Negatively put, we cannot expect our children to prepare well for catechism if we ourselves do not prepare for Men’s Society or Bible Class. We cannot expect our children to respect the teacher if we ourselves talk about him negatively. We cannot expect our children to do well in school if we degrade “book-learnin.” 

Fourthly, we can discipline through encouragement. This is something that is often forgotten. We can encourage children to fear God as well as we can encourage them to do well in school or in sports. A sometimes valid complaint on the part of children is that they always hear it when they do wrong, but never receive encouragement when they do right. We must demand and expect proper behavior and our children must realize that, too. However, a kind and helpful word can go a long way in teaching our children the fear of the Lord.

In Proverbs 15:1 we read, “A soft answer turneth away wrath; but grievous words stir up anger.” This is a positive idea, one which can be kept in mind. We do not want to punish merely because there has been a sin, but also so that we carry out our calling to teach. the fear of God. 

The child also has a calling in discipline, and that is to obey. Discipline is not a one-way street; it is an act which calls for the cooperation of children in order to be effective. We might even be able to say that obedience is the harder of the two callings to fulfill.

Obedience is a calling of all God’s people. All of us are duty-bound to show respect to many authorities. Never are we on our own to make our own laws, despite what the Declaration of Independence would have us to believe. There are no laws of man; ultimately there is God’s law. On the earth there are the laws of God which are given through the government and the church.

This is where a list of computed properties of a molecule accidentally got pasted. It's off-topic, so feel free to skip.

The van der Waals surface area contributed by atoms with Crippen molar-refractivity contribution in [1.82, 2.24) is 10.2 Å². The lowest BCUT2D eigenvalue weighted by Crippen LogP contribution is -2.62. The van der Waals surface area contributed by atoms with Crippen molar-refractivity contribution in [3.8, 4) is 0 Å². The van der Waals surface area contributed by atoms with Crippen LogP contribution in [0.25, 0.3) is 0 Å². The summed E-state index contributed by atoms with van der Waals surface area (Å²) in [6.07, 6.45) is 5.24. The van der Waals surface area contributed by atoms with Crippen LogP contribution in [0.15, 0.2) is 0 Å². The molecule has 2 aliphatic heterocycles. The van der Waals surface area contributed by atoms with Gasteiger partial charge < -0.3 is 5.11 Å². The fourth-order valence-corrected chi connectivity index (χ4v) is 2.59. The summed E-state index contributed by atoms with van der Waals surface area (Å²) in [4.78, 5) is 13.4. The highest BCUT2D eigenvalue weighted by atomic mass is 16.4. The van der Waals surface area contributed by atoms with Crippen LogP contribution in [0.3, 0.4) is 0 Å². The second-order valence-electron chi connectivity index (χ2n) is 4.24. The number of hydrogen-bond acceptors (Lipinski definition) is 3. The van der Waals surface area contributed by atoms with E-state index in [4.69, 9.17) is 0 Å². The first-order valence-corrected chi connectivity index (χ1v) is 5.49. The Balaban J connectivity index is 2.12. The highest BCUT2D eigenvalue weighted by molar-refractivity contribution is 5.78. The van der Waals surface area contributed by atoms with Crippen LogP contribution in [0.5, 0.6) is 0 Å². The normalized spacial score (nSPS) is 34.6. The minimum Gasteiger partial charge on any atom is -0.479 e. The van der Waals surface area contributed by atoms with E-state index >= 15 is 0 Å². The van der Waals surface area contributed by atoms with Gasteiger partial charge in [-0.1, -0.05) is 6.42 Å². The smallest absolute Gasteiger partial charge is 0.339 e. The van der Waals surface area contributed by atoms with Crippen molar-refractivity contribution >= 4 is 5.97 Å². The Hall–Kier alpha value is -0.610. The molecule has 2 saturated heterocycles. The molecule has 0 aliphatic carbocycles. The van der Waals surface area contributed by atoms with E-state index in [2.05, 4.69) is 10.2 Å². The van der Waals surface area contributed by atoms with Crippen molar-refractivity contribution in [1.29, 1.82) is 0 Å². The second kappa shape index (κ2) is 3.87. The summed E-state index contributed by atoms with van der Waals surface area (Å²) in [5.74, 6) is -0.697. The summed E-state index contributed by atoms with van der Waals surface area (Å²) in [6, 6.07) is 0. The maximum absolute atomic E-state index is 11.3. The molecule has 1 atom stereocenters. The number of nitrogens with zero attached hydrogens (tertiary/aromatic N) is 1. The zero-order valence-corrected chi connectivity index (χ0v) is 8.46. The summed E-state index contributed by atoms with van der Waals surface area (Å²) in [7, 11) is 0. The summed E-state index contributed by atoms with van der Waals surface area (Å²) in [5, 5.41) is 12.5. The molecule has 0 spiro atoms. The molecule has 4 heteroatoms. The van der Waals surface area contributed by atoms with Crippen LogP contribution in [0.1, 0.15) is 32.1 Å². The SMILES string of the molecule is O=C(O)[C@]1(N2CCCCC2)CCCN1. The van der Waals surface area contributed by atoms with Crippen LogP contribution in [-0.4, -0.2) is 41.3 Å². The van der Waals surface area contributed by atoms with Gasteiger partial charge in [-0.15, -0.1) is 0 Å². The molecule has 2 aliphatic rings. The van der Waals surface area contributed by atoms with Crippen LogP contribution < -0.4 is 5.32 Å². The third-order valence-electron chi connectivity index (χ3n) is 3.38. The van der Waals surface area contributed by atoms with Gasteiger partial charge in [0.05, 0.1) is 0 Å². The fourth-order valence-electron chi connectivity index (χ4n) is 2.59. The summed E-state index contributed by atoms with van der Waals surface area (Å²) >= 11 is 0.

Christian obedience is defined as the hearkening to the Word of God, and the complete submission to it. It is the practice of that Word in thought and deed. 

Obedience on the part of children is the following up of God’s Word, not just the word of the parent. It is submission to Christ in all the child’s walk and conversation. In Ephesians 6:1 we read, “Children obey your parents in the Lord, for this is right.” In God’s creation parents are wiser than children; the social order is based on the family unit with strong parental leadership; and, a child’s welfare depends on his obedience. These reasons are, however, only incidental to the main goal in obedience. In all things; including obedience, we are to honor and glorify the Name of God. 

This virtue of obedience is to be inculcated in the home. In this way obedience becomes a way of life, not just an escape followed in tight spots or when authority is present, In the baptismal formula we recognize “that we and our children are conceived in sin.” We also recognize that we and our children are received by grace into Christ. We have a small beginning of that new obedience. Patiently and prayerfully the child must learn obedience from his parents.